BERLIN (Reuters) – Germany’s top appeal court has partially overturned the conviction of a former Rwandan rebel group leader for abetting war crimes in the Democratic Republic of Congo, citing a lack of evidence and referring it to a different court.
A court in Stuttgart had in 2015 sentenced Ignace Murwanashyaka to 13 years in prison for assisting in war crimes. He became president of the ethnic Hutu FDLR (Democratic Forces for the Liberation of Rwanda) group in 2001.
The FDLR fled to Congo after the 1994 Rwandan genocide in which 800,000 ethnic Tutsis were killed.
The FDLR played a major role in Congo’s 1998-2003 conflict, in which 5 million people died, and has continued mass rapes, torture and killing in the east of the country, according to civil society groups.
Murwanashyaka, who grew up in Rwanda but has lived in Germany since the 1980s was arrested in 2009. From Germany, he acted as the FDLR’s top international representative while coordinating its activities and was in contact with the group’s political and military leadership in Rwanda.
The original trial, which lasted four years, was possible under a German law allowing German courts to try people for crimes committed abroad.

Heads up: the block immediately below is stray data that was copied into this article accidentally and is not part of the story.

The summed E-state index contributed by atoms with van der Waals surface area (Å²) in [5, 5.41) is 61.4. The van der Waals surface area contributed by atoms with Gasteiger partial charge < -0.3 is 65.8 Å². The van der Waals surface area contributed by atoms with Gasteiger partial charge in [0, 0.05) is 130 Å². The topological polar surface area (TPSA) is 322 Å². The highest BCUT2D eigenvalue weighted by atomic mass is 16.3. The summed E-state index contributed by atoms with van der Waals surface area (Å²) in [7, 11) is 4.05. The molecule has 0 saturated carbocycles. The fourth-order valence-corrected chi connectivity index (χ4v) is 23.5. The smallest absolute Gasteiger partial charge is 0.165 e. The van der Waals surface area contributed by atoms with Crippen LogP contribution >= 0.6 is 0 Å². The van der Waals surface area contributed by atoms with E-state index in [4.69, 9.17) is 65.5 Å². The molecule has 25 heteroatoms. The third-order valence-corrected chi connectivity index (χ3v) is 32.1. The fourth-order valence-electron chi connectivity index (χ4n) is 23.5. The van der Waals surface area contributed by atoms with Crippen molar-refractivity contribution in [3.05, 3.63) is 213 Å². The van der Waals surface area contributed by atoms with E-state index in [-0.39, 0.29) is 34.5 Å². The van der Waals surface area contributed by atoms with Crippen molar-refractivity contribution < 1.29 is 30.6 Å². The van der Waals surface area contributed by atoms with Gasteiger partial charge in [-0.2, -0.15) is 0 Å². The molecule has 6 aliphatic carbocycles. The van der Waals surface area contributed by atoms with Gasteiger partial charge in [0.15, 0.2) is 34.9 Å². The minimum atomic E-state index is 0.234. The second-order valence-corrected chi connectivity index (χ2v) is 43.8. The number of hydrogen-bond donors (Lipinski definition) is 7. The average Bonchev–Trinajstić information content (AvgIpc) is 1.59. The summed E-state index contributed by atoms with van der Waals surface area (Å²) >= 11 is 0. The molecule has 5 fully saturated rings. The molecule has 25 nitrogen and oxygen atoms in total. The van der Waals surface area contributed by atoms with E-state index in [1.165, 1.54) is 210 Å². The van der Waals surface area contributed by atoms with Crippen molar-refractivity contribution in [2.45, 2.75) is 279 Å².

The appeals court in Karlsruhe said the verdict required serious legal consideration.
“It is not substantiated or proven that the accused objectively … supported or facilitated the crimes that the (Stuttgart) court viewed as premeditated behaviour,” said the appeals court.
Specifically, Murwanashyaka had been convicted of the premeditated abetting of several attacks on Congolese settlements in 2008 and 2009 in which numerous civilians were killed and many houses were burned, said the court.
He made available telephones and equipment for satellite phones for military use.
A different court will now have to consider the case again and decide whether he abetted war crimes and he may have his sentenced reduced.
The appeals court did, however, uphold Murwanashyaka’s conviction as being a ringleader of a terrorist organisation.
It also upheld the conviction of his deputy, Straton Musoni, who had been sentenced to eight years behind bars for being a ringleader of a terrorist organisation.
(Reporting by Madeline Chambers in Berlin and Ursula Knapp in Karlsruhe; Editing by Alison Williams)